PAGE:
A crafty cat manages to flush a rat-sized dog down the toilet of an RV in "Meet the Fockers," a gag that literally sums up the pervasive below-the-belt humor in this fitfully funny but always crude sequel to the much more amusing "Meet the Parents." The gap between the first and second installments isn't as gaping as with, for instance, "Analyze This" and "Analyze That," but the laughs "Fockers" generates are the type you feel embarrassed about almost immediately afterward. Nonetheless, major star power, lack of alternative strong comedies in the holiday marketplace and fond memories of the original, which raked in $330 million worldwide (half of it overseas), assure strong returns for this Universal/DreamWorks hookup.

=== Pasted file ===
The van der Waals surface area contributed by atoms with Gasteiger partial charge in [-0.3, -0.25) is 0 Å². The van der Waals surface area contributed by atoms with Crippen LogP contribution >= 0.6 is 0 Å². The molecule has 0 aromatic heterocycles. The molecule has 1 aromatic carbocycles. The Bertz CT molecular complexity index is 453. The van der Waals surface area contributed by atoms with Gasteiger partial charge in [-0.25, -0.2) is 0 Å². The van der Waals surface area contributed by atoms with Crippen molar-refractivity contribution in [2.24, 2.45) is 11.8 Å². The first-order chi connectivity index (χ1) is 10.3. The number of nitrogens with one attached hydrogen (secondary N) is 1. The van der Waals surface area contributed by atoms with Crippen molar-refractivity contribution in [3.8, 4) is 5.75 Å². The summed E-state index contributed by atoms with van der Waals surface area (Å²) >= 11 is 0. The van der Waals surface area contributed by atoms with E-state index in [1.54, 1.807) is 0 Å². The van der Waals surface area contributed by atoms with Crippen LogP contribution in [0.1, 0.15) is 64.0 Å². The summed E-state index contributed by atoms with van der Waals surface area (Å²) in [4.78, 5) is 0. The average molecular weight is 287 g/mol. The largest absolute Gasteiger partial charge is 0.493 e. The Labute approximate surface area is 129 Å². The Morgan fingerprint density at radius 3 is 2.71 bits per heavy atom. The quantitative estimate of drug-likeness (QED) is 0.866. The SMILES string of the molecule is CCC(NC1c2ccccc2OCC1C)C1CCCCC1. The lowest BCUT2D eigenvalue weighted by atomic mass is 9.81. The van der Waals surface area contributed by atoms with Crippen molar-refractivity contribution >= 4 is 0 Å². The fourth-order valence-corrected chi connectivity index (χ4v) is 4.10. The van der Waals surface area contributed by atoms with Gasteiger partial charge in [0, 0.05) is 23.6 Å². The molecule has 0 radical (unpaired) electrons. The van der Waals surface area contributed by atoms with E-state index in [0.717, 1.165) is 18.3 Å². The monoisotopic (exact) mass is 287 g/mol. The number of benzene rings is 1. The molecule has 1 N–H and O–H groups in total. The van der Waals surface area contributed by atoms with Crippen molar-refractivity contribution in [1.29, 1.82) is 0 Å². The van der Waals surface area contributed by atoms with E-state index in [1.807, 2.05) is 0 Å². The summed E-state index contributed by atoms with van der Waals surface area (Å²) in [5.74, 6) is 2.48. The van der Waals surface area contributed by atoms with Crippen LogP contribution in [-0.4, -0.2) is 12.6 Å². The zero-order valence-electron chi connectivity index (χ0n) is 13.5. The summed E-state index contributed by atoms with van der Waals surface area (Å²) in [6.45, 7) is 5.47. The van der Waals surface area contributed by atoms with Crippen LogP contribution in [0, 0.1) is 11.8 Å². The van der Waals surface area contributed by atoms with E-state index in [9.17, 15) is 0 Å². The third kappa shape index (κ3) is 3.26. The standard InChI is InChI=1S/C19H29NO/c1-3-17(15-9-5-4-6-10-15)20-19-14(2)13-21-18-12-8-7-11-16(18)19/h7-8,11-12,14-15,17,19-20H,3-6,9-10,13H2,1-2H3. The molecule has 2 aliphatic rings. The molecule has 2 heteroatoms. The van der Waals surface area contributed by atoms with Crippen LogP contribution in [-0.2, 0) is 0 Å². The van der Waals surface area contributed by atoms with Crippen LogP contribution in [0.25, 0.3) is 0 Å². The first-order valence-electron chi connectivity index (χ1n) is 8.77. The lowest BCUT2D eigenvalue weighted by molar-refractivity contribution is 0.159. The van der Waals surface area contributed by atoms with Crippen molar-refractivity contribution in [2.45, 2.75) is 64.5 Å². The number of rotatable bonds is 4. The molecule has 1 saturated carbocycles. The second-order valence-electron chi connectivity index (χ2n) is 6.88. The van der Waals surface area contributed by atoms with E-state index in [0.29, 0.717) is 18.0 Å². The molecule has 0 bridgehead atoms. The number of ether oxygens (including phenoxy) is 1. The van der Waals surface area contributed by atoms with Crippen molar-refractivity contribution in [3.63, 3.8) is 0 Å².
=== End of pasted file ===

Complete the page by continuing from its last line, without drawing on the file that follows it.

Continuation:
A crafty cat manages to flush a rat-sized dog down the toilet of an RV in “Meet the Fockers,” a gag that literally sums up the pervasive below-the-belt humor in this fitfully funny but always crude sequel to the much more amusing “Meet the Parents.” The gap between the first and second installments isn’t as gaping as with, for instance, “Analyze This” and “Analyze That,” but the laughs “Fockers” generates are the type you feel embarrassed about almost immediately afterward. Nonetheless, major star power, lack of alternative strong comedies in the holiday marketplace and fond memories of the original, which raked in $330 million worldwide (half of it overseas), assure strong returns for this Universal/DreamWorks hookup.Far more than the 2000 original, which was mostly implicit in its ethnic implications, “Fockers” is explicit about touchy-feely, liberal and liberated Jews trying to mellow out uptight, conservative and repressed WASPs (this is such a shopworn notion by now that a much more novel comedy could be wrung out of the reverse dynamic). When its attention is not fixated in the general vicinity of the groin, which is seldom, pic trades on the tireless efforts of the ceaselessly horny Fockers, played by the boundlessly enthusiastic Dustin Hoffman and Barbra Streisand, to remove the figurative broom from the posterior of their son’s future in-laws, a former CIA op and proper old-school wife portrayed by Robert De Niro and Blythe Danner. Tenor of the humor closely matches the most vulgar moments of Jay Roach’s third and presumably final “Austin Powers” entry; it’s curious, in fact, how both Roach franchises have declined in virtually identical ways, only this time in one step rather than two. When the engaged Greg Focker (Ben Stiller) and Pam Byrnes (Teri Polo) arrive on Long Island to join Pam’s parents for a journey to Florida to finally meet Greg’s folks, the Byrnes — Jack (De Niro) and Dina (Danner) — surprise them with the announcement that they’ll be driving down to Florida in Jack’s giant new RV, partly to accommodate his grandson Little Jack, for whom he’s caring. Once the group arrives at the paradisiacal Focker Isle, the comic culture clash starts in earnest. Like rich leftover hippies without a care in the world, Bernie and Roz Focker (Hoffman and Streisand) live in a dreamy, breezy house where Roz conducts sex-for-seniors exercise classes. Natch, everyone tries to be on their best behavior at the outset, but Bernie’s instantly familiar physicality and uncensored ways immediately set Jack’s jaw on edge, confirming Greg’s worst fears about what’s in store. Returning screenwriters Jim Herzfeld and John Hamburg clearly spent most of their time engineering bumps in the road that would provide an abundance of embarrassment, awkwardness and conflict. For starters, a hot Latin lady (Alanna Ubach), formerly the Fockers’ maid, is presented as the woman to whom the teenage Greg lost his virginity, with a possible illegitimate son the result. None too pleased about this, Pam informs Greg that she’s pregnant, a fact that must be kept from Jack at all costs — an unlikely proposition given the Fockers’ utter inability to keep their mouths shut on any subject. Then there’s the matter of Little Jack (played by beautiful blond twins Spencer and Bradley Pickren), who’s too young to talk but whom the strict and militaristic Jack is treating like a little man. One lowball comic highlight is Greg’s brief baby-sitting stint, which he hopes will convince Jack he’s fit to be a father. When all else fails, however, which is not infrequently, Roach falls back on the age-old adage: “Cut to the kid.” Still, it’s the relative oldsters who get the lion’s share of the action here, with Stiller and Polo, overpowered in terms of star wattage and opportunities, mostly relegated to second banana status. De Niro’s clenched, suspicious traditionalist was fresher the first time around, but his slow-burn, barely contained reactions to the many things that irritate him still yield some genuine amusement. Hoffman, however, provides the film with its greatest energy source. Even more than in the recent “I Heart Huckabees,” thesp gives the impression of being in a second adolescence, so frisky, mischievous and physically invigorated is his characterization. Almost continuously, Hoffman pushes beyond the expected with comic provocation that gives pic an extra spark. Streisand doesn’t go that far but is a pleasure to watch in circumstances that make her appear more relaxed onscreen than she has in the more than 30 years since “What’s Up, Doc?” Although potent B.O. for “Fockers” may create corporate desire for a third installment, the extent to which the creative fertility level has dropped between entries one and two provides a significant argument for Roach & Co. to retire the Fockers before it’s really too late.